Squash Rotting On End: Squash Blossom End Rot Causes And Treatment

Squash Plant With Rot On End Of Squash
blossom end rot squash
(Image credit: Josh Cowart via GKH Scavenger Hunt)

While blossom end rot is commonly thought of as a problem that affects tomatoes, it also affects squash plants. Squash blossom end rot is frustrating, but it's preventable. Let's look at some blossom end rot treatment tips.

Causes for Squash End Rot

The causes for squash end rot are simple. Squash blossom end rot happens due to a calcium deficiency. Calcium helps a plant create a stable structure. If a plant gets too little calcium while the fruit is developing, there isn't enough to sufficiently build the cells on the fruit. In particular, the bottom of the fruit, which grows the fastest, doesn't get enough calcium. As the fruit gets larger, the cells begin to collapse, starting with the weakest cells at the bottom. At the location of the squash blossom, rot sets in and a black indentation appears. While the causes for squash end rot will not make the squash dangerous to eat, the lack of calcium frequently causes the fruit to mature too early and the squash will not taste very good.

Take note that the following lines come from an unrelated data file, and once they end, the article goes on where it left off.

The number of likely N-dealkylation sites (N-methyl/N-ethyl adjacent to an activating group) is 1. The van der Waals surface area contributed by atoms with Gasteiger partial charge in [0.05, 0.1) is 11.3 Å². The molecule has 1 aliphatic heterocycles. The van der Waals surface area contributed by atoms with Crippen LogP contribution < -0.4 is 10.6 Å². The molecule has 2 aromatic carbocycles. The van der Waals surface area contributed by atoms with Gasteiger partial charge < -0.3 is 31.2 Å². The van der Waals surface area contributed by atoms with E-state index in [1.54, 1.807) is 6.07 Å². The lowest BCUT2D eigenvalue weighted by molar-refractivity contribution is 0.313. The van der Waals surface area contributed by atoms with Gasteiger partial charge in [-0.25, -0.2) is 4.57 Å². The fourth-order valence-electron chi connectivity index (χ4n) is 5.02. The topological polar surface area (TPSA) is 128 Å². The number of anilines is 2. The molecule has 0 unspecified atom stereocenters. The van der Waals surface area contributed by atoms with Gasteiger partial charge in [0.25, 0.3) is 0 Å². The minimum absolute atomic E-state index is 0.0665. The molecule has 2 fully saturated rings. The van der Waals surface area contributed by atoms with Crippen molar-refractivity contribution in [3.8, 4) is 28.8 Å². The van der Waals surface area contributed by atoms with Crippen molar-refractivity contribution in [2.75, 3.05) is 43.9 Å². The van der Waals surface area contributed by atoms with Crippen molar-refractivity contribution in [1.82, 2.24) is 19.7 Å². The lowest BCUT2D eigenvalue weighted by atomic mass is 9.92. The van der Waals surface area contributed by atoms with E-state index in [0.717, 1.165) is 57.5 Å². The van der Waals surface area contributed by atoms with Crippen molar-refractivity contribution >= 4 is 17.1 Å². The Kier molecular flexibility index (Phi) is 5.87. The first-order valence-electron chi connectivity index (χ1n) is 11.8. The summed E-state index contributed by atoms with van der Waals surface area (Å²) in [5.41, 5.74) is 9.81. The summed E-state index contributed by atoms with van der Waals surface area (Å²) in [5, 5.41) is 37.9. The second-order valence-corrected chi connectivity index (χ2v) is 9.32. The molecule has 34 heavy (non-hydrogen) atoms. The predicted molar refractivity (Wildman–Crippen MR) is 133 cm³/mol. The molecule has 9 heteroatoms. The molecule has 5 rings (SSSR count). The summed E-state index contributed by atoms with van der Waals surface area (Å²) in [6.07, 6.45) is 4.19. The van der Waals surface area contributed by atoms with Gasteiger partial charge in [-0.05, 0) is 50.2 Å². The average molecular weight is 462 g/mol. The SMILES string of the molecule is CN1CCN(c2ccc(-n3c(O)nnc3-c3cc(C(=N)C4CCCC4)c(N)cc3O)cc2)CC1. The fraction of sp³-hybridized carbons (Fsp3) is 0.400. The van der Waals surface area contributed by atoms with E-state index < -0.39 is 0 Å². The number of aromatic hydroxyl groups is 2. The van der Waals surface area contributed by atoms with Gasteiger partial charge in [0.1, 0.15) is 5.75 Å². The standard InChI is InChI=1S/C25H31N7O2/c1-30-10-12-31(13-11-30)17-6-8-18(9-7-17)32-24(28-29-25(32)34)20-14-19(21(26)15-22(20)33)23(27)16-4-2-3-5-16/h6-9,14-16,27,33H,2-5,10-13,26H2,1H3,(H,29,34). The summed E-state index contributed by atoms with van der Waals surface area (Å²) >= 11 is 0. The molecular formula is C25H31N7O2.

Blossom End Rot Treatment

There are a few things you can try for blossom end rot treatment. Keep in mind that all of these treatments must be done before squash blossom end rot appears. Once the fruit is affected, you cannot correct it. Water evenly - If the plant goes through drastic changes in the amount of water it gets, it may not be able to take up the calcium it needs at the crucial time when the fruit is being formed. Water evenly, not too much or too little. Add the right kind of fertilizer - Add a low nitrogen fertilizer to the soil before you plant. Too much nitrogen will cause an imbalance of growth between the roots and the leaves. If the leaves grow too fast, the plant does not have enough roots to take up calcium the squash fruit will need. Add lime - The soil pH must be between 6.0 and 6.5 for optimal calcium uptake. Use lime to balance your soil's pH if it is too low. Add gypsum - Gypsum will help add calcium to the soil and will make that nutrient more readily available. Remove the fruit and fix the problem - If squash blossom end rot appears, remove the affected fruit and use a calcium-rich foliar spray on the plant. This will ensure that the next round of squash the plant grows will have sufficient calcium to grow correctly. The causes for squash end rot are very simple and blossom end rot treatment is easy enough when you know the source of the problem.

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Heather Rhoades
Founder of Gardening Know How

Heather Rhoades founded Gardening Know How in 2007. She holds degrees from Cleveland State University and Northern Kentucky University. She is an avid gardener with a passion for community, and is a recipient of the Master Gardeners of Ohio Lifetime Achievement Award.